After Step Three, but before Step Four, the ALJ must determine a claimant's residual functional capacity (“RFC”) by evaluating “all limitations that arise from medically determinable impairments, even those that are not severe.” Villano v. Astrue, 556 F.3d 558, 563 (7th Cir. 2009). In doing so, the ALJ “may not dismiss a line of evidence contrary to the ruling.” Id. The ALJ uses the RFC at Step Four to determine whether the claimant can perform her own past relevant work and if not, at Step Five to determine whether the claimant can perform other work. See 20 C.F.R. § 404.1520(iv), (v). The burden of proof is on the claimant for Steps One through Four; only at Step Five does the burden shift to the Commissioner. See Clifford, 227 F.3d at 868.

         If the ALJ committed no legal error and substantial evidence exists to support the ALJ's decision, the court must affirm the denial of benefits. Barnett, 381 F.3d at 668. When an ALJ's decision is not supported by substantial evidence, a remand for further proceedings is typically the appropriate remedy. Briscoe ex rel. Taylor v. Barnhart, 425 F.3d 345, 355 (7th Cir. 2005). An award of benefits “is appropriate where all factual issues have been resolved and the record can yield but one supportable conclusion.” Id. (citation omitted).

         II.

         Background

         Ms. Hood was 45 years old at the time she applied for disability insurance benefits and/or supplemental security income. [Tr. 199.] She has completed nine years of high school and does not have any past relevant work. [Tr. 27 and 30.]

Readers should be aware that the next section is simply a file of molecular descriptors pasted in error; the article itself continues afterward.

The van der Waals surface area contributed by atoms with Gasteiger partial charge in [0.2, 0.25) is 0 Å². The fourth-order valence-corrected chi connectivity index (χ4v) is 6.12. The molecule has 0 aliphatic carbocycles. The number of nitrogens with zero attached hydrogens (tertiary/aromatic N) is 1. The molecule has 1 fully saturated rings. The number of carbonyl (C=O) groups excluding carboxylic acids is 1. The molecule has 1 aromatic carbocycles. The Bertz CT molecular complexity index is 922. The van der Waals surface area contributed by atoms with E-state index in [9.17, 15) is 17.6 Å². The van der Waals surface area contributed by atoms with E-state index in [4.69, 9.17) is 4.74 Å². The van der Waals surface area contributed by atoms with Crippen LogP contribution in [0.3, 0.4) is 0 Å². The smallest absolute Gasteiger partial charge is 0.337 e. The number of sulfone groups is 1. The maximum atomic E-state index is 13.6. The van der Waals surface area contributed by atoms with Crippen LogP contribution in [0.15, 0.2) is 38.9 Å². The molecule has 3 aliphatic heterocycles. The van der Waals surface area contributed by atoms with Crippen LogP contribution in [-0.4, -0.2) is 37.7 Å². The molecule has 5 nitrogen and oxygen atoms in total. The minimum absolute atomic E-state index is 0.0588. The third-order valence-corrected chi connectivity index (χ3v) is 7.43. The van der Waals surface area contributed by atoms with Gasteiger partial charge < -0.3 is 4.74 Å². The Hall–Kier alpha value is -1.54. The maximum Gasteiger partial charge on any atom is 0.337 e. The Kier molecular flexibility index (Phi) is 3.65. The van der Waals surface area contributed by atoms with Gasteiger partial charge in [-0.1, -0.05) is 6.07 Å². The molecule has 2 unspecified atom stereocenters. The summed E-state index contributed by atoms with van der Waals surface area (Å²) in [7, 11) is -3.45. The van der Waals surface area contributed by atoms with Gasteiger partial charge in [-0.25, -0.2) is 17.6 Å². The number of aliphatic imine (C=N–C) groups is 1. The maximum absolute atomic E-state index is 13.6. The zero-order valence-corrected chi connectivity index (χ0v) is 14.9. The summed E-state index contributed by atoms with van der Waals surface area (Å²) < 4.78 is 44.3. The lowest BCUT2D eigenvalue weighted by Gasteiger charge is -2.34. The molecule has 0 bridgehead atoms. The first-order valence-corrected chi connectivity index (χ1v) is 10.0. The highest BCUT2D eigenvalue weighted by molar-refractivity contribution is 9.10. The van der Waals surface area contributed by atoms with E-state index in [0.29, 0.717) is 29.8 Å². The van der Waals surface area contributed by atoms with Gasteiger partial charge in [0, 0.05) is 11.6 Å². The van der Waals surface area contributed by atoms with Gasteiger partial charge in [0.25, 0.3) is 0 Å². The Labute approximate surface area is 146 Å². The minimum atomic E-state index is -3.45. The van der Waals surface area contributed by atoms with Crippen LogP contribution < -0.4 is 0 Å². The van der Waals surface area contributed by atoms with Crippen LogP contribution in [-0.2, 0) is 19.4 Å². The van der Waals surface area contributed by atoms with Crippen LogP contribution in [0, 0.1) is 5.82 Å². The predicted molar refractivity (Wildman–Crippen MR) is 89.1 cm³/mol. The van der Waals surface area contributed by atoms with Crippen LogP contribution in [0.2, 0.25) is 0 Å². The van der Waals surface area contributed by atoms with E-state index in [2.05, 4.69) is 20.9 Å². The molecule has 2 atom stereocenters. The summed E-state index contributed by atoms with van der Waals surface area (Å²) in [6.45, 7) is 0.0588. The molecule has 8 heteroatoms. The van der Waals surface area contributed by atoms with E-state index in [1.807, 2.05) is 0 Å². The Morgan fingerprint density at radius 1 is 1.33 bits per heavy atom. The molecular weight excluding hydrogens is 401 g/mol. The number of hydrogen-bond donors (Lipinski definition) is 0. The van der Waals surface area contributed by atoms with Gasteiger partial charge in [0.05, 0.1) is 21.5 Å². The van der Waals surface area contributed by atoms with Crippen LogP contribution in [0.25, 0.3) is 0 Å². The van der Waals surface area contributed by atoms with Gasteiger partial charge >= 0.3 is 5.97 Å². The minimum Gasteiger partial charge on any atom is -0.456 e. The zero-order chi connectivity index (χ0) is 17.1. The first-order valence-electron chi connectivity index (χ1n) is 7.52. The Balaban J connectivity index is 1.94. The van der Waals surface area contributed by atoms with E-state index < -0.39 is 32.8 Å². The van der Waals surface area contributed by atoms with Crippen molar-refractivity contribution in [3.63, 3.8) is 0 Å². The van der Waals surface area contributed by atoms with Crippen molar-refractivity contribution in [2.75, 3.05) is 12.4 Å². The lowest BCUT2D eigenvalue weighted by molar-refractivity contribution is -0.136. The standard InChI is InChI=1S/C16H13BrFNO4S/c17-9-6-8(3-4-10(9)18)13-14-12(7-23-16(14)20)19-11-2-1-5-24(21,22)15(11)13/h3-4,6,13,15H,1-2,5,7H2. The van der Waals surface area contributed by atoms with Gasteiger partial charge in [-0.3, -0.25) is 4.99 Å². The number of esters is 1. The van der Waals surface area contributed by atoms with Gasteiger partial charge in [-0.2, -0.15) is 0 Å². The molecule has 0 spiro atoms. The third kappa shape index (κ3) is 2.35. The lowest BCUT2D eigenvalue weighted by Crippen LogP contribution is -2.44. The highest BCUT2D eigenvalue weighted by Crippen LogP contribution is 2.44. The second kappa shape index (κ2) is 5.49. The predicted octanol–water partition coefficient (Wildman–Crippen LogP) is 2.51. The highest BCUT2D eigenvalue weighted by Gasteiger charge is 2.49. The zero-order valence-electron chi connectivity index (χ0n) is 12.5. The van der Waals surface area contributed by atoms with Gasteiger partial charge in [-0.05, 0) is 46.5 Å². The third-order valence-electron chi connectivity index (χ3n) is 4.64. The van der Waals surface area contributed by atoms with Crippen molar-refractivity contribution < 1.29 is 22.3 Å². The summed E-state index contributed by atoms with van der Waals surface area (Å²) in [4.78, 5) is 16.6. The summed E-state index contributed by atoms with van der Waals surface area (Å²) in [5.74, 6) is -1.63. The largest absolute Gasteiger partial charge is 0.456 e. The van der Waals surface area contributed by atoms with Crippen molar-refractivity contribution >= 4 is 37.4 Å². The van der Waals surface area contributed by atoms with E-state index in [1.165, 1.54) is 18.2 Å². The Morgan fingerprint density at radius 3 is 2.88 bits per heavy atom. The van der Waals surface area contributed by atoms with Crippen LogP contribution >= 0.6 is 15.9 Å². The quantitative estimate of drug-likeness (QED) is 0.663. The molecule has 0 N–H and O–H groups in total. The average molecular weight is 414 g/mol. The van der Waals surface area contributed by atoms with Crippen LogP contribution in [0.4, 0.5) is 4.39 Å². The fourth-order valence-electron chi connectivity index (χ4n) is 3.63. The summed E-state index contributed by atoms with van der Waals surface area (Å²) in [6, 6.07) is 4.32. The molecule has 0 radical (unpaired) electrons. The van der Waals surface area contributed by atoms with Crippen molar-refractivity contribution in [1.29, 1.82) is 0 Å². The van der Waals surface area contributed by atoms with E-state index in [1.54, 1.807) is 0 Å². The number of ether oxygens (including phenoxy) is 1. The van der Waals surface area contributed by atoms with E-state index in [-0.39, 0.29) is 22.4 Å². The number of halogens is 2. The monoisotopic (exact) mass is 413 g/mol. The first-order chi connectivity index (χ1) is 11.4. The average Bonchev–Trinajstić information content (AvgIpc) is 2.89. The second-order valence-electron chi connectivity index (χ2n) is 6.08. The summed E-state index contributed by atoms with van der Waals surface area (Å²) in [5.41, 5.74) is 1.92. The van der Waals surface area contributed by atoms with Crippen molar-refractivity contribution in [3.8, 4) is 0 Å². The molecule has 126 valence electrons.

The ALJ followed the five-step sequential evaluation set forth by the Social Security Administration in 20 C.F.R. § 404.1520(a)(4) and ultimately concluded that Ms. Hood is not disabled. [Tr. 31.] The ALJ found as follows:

• At Step One, the ALJ found that Ms. Hood has not engaged in substantial gainful activity[2] since July 9, 2013, the alleged onset date. [Tr. 21.]
• At Step Two, the ALJ found that Ms. Hood has the following severe impairments: kidney disease with a history of pyelonephritis, nonalcoholic steatohepatitis (NASH) liver disease, obesity, gastroparesis, bipolar disorder, depression, and a history of a learning disorder. [Tr. 21.]
• At Step Three, the ALJ found that Ms. Hood does not have an impairment or combination of impairments that meets or medically equals the severity of one of the listed impairments. [Tr. 22.]
• After Step Three but before Step Four, the ALJ found that Ms. Hood has the RFC to “perform light work as defined in 20 CFR 404.1567(b) and 416.967(b) except: [a]fter standing and/or walking for 30 minutes, the claimant requires an opportunity to sit for two minutes or work seated. After sitting for 30 minutes, the claimant requires an opportunity to take a stretch break at the workstation. The claimant can occasionally crouch, balance, [stoop], climb, kneel and crawl but should avoid ladders, ropes, and scaffolds. The claimant requires restroom access in the work area. The claimant should avoid moderate exposure to workplace hazards. The claimant can have superficial interpersonal contact in the workplace. Lastly, the claimant is limited to routine, unskilled work.” [Tr. 25.]
• At Step Four, the ALJ concluded that Ms. Hood does not have any past relevant work. [Tr. 30.]
• At Step Five of the analysis, the ALJ found based on vocational expert (“VE”) testimony that considering Ms. Hood's age, education, and RFC, there were jobs that existed in significant numbers in the national economy that Ms. Hood ...

Buy This Entire Record For $7.95

Download the entire decision to receive the complete text, official citation,
docket number, dissents and concurrences, and footnotes for this case.

Learn more about what you receive with purchase of this case.